In October 2009, Kathy Cleveland purchased Keller Williams Realty in Beaumont. Earlier this year, she opened two other offices, one in Port Neches and another in Lumberton. Currently, over 70 agents are licensed and working at any one of the Keller Williams offices. As a company who is constantly expanding, Keller Williams is pleased to now be affiliated with Creel Investments property management.

“In property management, your integrity is all you have going for you at the end of the day. We work hard to ensure that our integrity is as high as possible every single day,” said Creel. Their property management and maintenance team manages more than 800 properties in the Golden Triangle Area.

“When the opportunity came to join a group like Keller Williams with its high standards of customer service and the friendly and capable team that works with Kathy Cleveland, we jumped at the chance,” added Creel.

Creel Investments will continue to work out of its Beaumont office as the main headquarters and also has an office in Port Neches, and has announced the opening of a new office in Lumberton with Keller Williams.

high as possible every single day,” said Creel. Their property management and maintenance team manages more than 800 properties in the Golden Triangle Area.
“When the opportunity came to join a group like Keller Williams with its high standards of customer service and the friendly and capable team that works with Kathy Cleveland, we jumped at the chance,” added Creel.
Creel Investments will continue to work out of its Beaumont office as the main headquarters and also has an office in Port Neches, and has announced the opening of a new office in Lumberton with Keller Williams.

Business Journal editor James Shannon offers a weekly column of business news for readers of The Examiner. For more details, see the editions of the Business journal published monthly in Beaumont, Port Arthur and Greater Orange. Check out the blog at or e-mail

Rice farmers vs. Keystone pipeline

TransCanada seeks writ in Jefferson County court

Landowners and environmental protestors joined together at the Jefferson County Courthouse on Wednesday, Sept. 12, as attorneys for TransCanada sought a writ of possession on three parcels of land here so construction of the Keystone XL pipeline could begin. A hearing was held before Judge Tom Rugg in County Court at Law No. 1 to decide the narrow issue of the writs.

Houston attorney Thomas Zabel has represented TransCanada in many of these cases where land was taken by eminent domain. He noted that under Texas law, property owners could not challenge taking of land for pipelines.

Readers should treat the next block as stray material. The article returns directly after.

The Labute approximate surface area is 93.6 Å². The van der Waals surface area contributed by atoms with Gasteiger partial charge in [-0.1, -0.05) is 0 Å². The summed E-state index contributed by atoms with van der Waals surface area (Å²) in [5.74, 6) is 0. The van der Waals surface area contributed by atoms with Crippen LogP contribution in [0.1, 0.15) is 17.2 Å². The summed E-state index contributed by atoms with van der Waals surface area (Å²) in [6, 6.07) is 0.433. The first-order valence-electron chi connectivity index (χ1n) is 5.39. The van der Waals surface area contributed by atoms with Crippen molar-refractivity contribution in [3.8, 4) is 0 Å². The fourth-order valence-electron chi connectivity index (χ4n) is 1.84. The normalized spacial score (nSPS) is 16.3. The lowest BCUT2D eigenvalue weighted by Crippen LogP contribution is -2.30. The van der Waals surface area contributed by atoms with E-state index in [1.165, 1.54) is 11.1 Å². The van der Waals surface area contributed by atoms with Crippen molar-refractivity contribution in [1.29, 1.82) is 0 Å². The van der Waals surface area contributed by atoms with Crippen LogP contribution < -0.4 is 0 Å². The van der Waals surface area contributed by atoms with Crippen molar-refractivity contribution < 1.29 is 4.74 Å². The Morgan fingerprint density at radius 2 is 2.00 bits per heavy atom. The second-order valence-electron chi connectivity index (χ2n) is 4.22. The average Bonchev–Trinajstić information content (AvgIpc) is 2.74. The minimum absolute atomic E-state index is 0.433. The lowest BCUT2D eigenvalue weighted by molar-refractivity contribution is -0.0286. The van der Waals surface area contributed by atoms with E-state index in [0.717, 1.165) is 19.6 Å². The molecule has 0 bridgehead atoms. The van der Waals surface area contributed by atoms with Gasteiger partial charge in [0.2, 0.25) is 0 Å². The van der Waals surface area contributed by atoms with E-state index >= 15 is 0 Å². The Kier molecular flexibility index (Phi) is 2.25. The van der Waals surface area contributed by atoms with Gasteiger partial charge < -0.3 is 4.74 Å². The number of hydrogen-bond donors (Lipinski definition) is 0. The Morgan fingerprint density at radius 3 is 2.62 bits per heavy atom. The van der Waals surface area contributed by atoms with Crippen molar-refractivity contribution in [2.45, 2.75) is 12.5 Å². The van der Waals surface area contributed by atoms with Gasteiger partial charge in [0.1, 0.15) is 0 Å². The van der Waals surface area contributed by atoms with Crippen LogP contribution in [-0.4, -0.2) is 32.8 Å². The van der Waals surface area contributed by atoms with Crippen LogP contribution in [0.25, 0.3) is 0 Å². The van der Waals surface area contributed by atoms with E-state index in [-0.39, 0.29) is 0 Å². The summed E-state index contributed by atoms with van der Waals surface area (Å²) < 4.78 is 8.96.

But a recent Texas Supreme Court decision in the case of Texas Rice Land Partners vs. Denbury Green Pipeline said otherwise. The high court unanimously ruled that the pipeline company had to prove it served a common good before it should be given the right to seize private property. The test of whether the project is indeed a common carrier is legally murky. The Texas Railroad Commission approved TransCanada’s permit to operate a pipeline as a common carrier, yet the agency has stated that it doesn’t review the applications for pipelines and doesn’t have the authority to determine common carrier status or give eminent domain permission to TransCanada.

At the beginning of the hearing, Judge Rugg said, “We have a trio of TransCanada pipeline cases today, and I’m not sure why we’re here,” then he noted, “Common carrier status seemed to be the issue of the day.”

The urgency for the proceeding rests with the writ of possession TransCanada asked the court to issue, which would allow pipeline construction to begin even as landowners continue their legal appeals. Zabel noted TransCanada has posted surety bonds to compensate landowners should they prevail.

Terry Wood, attorney for Texas Rice Land Partners, when asked if those bonds were sufficient to make his clients whole again should a court rule against TransCanada, was quick to respond. “Absolutely not,” he said and questioned procedures that favored “TransCanada’s desire to build their pipeline over the constitutional rights of my client.”

Leeanne Johnson of Orgain, Bell & Tucker represented the other two landowners in court, both linked to prominent Beaumont families — Phelan and Dishman. She strongly disputed TransCanada’s arguments, at one point telling the court that Zabel was being “disingenuous at best.”

Zabel said TransCanada needs those writs so if TransCanada meets resistance when workers show up on the property “the sheriff can say they have a right to be there.”

Based on Johnson’s statement to the court, he might have something to worry about. One of the landowners she represents was identified as the M.A. Phelan Trust. If construction crews show up at the Phelan farm, said Johnson, “Mike Phelan said they are going to stop them.”

Judge Rugg bemoaned the lack of clarity from the higher courts. “I’m left with no guidance from Denbury,” he said, but promised to rule by Sept. 24.